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AI Act: Five Key Insights for Navigating AI Regulation in Europe

Karin Tafur is dedicated to advancing responsible AI practices, providing legal and ethical advice with a focus on risk assessments within the Innovation/Portfolio Lab of the Inter-American Development Bank (USA). Additionally, Tafur serves as an expert assisting the "European Research Council" on ethical reviews, particularly in AI, for the Horizon Europe programs (Europe). With affiliations at Milan's ISLC (Italy), Z-Inspection® (Europe), and previous teaching experience at EM Lyon Business School (France), her expertise spans various business applications. Moreover, Karin Tafur delivers lectures on ethics and governance, with a specific focus on European AI regulation, at prestigious institutions such as the IA Institut by Epita & ISG (France). She is an active publishing author, with her AI-related works featured in both scientific and non-scientific journals across Europe and the UK.

Finally, Ms.Tafur also provides AI training for companies and startups, emphasizing AI Act compliance and promoting AI literacy (for providers and deployers in Europe).


In March, the AI Act was officially approved in Europe, who must comply with this regulation and does this regulation extend beyond Europe?


The European AI Act applies to all companies, whether they are providers, deployers, importers, distributors, or any other involved party. No matter where these companies are based, if they are placing on the market or putting into service AI systems or general-purpose AI models within the European Union, they are subject to this regulation. This regulation does not stop at Europe's borders, extend beyond.


What are the key requirements of the European AI Act impacting companies' operations, and how can companies ensure compliance with these mandates?


Now, when it comes to compliance, one of the crucial aspects is understanding how AI systems are classified under the Act. There are four classifications (“Unacceptable risk”; “High risk”, “Limited risk”; and “Minimal risk”). The classification of a system determines the level of compliance needed, depending on where it falls within these categories.

It is kind of like a sliding scale - some systems might have more obligations to meet, while others might have fewer. And, in some cases, certain AI systems might even be prohibited from being used or sold in the European market. It is worth noting that even systems previously considered "Minimal Risk", which did not require any obligations, now have obligations to fulfill due to the latest updates in the regulation. In this case, the AI Act requires providers and users of AI systems to ensure that their staff and others involved in using AI are well informed about how AI works.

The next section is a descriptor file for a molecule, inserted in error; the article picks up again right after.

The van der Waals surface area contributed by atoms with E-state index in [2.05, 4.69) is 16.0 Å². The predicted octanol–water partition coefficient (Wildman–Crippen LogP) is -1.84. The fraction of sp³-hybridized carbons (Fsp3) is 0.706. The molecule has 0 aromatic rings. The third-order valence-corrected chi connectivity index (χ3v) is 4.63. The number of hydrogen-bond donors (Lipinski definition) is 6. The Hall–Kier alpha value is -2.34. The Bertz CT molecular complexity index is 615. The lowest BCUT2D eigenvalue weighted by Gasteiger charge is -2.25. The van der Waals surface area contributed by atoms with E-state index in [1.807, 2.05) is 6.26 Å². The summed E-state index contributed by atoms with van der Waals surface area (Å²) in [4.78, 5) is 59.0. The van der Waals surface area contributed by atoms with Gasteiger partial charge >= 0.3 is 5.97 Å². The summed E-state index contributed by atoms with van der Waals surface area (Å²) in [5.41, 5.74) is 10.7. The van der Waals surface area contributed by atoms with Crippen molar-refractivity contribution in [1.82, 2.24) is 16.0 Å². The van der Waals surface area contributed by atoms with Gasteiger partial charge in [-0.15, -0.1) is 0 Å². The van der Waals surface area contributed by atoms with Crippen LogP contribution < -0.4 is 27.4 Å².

Now, let us talk about the types of systems that most companies might use. Many of these could be categorized as either "High Risk" or "Limited Risk".

"High Risk” systems, such as evaluation of eligibility to credit, health or life insurance or public benefits; analyses of job applications or evaluation of candidates; product safety components; among others, come with obligations for both developers and companies utilizing them. It is essential for these systems to conduct thorough conformity assessments, ensure transparency in their AI operations, and implement effective human oversight, among other measures. In the “Limited Risk” category, we find Chatbots, emotion-recognition, and biometric-categorization systems, which must adhere to transparency obligations. However, some AI systems or models, while not classified as high-risk, still carry risks like impersonation or deception. For instance, consider Generative AI systems like OpenAI’s GPT-4 and Google’sGemini, categorized as general-purpose AI (GPAI) by the AI Act. Developers of these systems must provide technical documentation to both the European Commission's AI Office and national regulators. Additionally, if a GPAI model is highly potent, it may pose a systemic risk, requiring risk mitigation by the developer. An exception exists for fully open-sourced GPAI models, such as Meta's Llama, unless they are exceptionally powerful.